Video Details      

ACM CSCW 1996 - Prairie



Prairie is a simulation prototype or vision, demonstrating how individuals may work together in a virtual work enviroment designed for a whole enterprise. Prairie addresses various organizational and social issues exacerbated by distance and time. By using the concept of communities and by extending physical interaction cues to others across distance and time, we demonstrate possible solutions to these issues. In Prairie, people and information are organized into mission-based (organizational units), goal-based (project teams) and interest-based (special interest groups) hierarchies for ease of navigation. A worker may alternately navigate to communities by using personal links from their private virtual desktops. Each community has two areas. One area contains the information germane to a community, that is pushed or pulled depending on the nature of the information. Each community also has an area with a shared view where community members can meet or congregate. Presence in these community areas range from seeing thumbnail photos to holding a video-conference. The shared view facilitates ad hoc, informal interactions which are important for maintaining and building social networks and organizational culture. We believe the framework for Prairie is flexible, integrated, and scaleable so it can be adapted to model other organizations, communities, and processes.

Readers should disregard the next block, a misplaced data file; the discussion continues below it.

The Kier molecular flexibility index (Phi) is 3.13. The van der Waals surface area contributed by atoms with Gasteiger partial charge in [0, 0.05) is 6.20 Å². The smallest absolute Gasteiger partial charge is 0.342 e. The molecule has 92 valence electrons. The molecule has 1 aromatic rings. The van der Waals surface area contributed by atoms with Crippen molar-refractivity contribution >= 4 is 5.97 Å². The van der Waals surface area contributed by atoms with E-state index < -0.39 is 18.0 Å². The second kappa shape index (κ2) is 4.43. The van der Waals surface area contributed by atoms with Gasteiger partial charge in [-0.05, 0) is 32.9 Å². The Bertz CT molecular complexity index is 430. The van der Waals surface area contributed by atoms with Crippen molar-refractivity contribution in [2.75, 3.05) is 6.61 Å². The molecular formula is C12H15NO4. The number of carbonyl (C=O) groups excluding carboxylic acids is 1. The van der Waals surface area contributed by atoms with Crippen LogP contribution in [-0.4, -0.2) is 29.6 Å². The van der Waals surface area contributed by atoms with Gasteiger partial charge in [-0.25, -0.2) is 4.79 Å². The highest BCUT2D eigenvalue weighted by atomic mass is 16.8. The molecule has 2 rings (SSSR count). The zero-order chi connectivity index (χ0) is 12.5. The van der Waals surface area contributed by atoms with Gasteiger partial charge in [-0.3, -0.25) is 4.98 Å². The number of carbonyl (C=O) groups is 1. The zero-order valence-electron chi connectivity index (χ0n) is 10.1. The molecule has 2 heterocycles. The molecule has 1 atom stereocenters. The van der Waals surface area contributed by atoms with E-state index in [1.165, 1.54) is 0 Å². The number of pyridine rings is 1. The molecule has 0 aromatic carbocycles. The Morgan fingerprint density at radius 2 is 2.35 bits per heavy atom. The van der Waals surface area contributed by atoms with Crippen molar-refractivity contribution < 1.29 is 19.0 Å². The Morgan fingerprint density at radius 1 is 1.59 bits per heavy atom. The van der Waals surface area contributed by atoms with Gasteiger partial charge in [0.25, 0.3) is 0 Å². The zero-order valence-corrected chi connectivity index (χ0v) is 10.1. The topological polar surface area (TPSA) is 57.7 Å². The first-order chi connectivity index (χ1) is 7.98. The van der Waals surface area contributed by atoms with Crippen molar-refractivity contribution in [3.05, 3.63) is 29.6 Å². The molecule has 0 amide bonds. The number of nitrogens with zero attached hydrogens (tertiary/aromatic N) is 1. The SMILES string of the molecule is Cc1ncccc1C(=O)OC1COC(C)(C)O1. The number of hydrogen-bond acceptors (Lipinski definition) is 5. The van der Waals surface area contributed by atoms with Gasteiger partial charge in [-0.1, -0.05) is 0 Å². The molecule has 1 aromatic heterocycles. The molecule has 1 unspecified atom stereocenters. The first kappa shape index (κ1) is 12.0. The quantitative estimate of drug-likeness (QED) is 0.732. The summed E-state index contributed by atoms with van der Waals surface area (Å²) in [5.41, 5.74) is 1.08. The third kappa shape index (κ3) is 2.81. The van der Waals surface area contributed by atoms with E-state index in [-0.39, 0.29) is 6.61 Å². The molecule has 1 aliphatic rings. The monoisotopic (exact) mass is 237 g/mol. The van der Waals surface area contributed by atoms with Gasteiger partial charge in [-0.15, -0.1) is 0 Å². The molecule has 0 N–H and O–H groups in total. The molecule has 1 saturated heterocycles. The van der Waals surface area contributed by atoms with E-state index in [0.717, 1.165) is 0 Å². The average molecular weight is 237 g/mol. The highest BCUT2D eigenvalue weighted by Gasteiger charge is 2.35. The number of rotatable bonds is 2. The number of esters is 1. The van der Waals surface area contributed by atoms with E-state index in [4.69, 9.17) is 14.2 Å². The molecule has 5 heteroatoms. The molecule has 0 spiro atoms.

Download:
 

Video Information
Year: 1996
Genre: Educational
Keywords: CSCW; virtual work environment; shared environments; communication;
Duration: 00:04:35
Color: Yes
Sound: Yes
Amount of Motion: Low
Language: English
Sponsor: N/A
Contributing Organization: Assocation for Computing Machinery (ACM)
Transcript Available: No

Digitization Information
Digitization Date: 2004
Digitizing Organization: Open Video

Search for video box
Box bottom
Related Videos box
Box bottom

The Open Video Project is managed at the Interaction Design Laboratory,
at the School of Information and Library Science, University of North Carolina at Chapel Hill

Unable to locate the log_db database at this time.